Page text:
Jewish Americans were intensely involved in the underground gambling enterprises of the early 20th century in cities throughout the nation. In the 1940s and 1950s, those who participated in illegal gambling at many levels, from dealer to investor, moved to Las Vegas seeking legitimacy. The most notorious example is Benjamin “Bugsy” Siegel, whose ill-fated run at the Flamingo ended with his murder in his Beverly Hills home. Others made more lasting contributions. Gus Greenbaum and Moe Sedway remained involved with the Flamingo after Siegel’s death. Jake Kozloff managed the Last Frontier and other properties. Moe Dalitz led a group of Cleveland investors who assumed control of the Desert Inn and later built substantially outside the Strip. Carl Cohen and Jack Entratter at the Sands helped to define the “Rat Pack” era of Las Vegas. Jay Sarno brought the inspiration for Caesars Palace and Circus Circus to Las Vegas. After the influx of corporate capital and managerial acumen, the influence of this generation lessened, but two individuals—Steve Wynn and Sheldon Adelson—became prominent casino owners during the corporate era; both preside over publicly-traded corporations. Like the industry itself, the Jewish presence in Las Vegas gaming has changed with the times.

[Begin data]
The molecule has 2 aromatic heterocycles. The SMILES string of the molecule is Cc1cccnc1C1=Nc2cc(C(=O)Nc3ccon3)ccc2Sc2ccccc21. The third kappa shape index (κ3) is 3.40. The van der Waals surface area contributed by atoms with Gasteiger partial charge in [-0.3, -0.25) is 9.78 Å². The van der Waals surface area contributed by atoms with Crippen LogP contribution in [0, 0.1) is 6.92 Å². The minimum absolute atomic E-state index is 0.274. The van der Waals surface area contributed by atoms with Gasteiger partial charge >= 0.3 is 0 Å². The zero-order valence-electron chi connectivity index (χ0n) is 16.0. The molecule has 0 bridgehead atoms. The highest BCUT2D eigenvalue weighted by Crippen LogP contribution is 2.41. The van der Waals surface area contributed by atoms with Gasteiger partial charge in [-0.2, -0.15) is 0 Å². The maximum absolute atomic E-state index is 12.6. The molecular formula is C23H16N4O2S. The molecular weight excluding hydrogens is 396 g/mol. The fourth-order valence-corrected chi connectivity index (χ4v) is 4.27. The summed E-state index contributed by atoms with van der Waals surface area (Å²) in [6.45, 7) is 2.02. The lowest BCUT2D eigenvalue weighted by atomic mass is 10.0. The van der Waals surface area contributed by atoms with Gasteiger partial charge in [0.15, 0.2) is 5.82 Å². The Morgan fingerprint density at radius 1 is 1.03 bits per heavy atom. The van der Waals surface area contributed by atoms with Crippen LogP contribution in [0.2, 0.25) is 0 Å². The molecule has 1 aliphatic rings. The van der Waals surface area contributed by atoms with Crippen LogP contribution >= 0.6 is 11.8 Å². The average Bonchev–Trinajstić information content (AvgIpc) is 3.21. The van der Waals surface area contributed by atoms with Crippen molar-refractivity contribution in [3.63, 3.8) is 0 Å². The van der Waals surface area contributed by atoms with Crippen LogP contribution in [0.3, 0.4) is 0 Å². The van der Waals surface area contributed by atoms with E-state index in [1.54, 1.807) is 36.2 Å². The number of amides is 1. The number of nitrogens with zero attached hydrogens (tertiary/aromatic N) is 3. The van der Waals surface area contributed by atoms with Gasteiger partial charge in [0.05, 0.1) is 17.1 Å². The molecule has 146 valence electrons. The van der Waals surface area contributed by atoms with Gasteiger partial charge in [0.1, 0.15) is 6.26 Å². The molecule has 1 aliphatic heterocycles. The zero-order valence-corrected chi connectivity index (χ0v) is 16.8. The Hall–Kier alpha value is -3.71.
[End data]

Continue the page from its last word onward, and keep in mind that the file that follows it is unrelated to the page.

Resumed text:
-Contributed by David G. SchwartzView Related Materials
Related manuscript collectionsJay Sarno Collection, 1965-2001. MS-00548.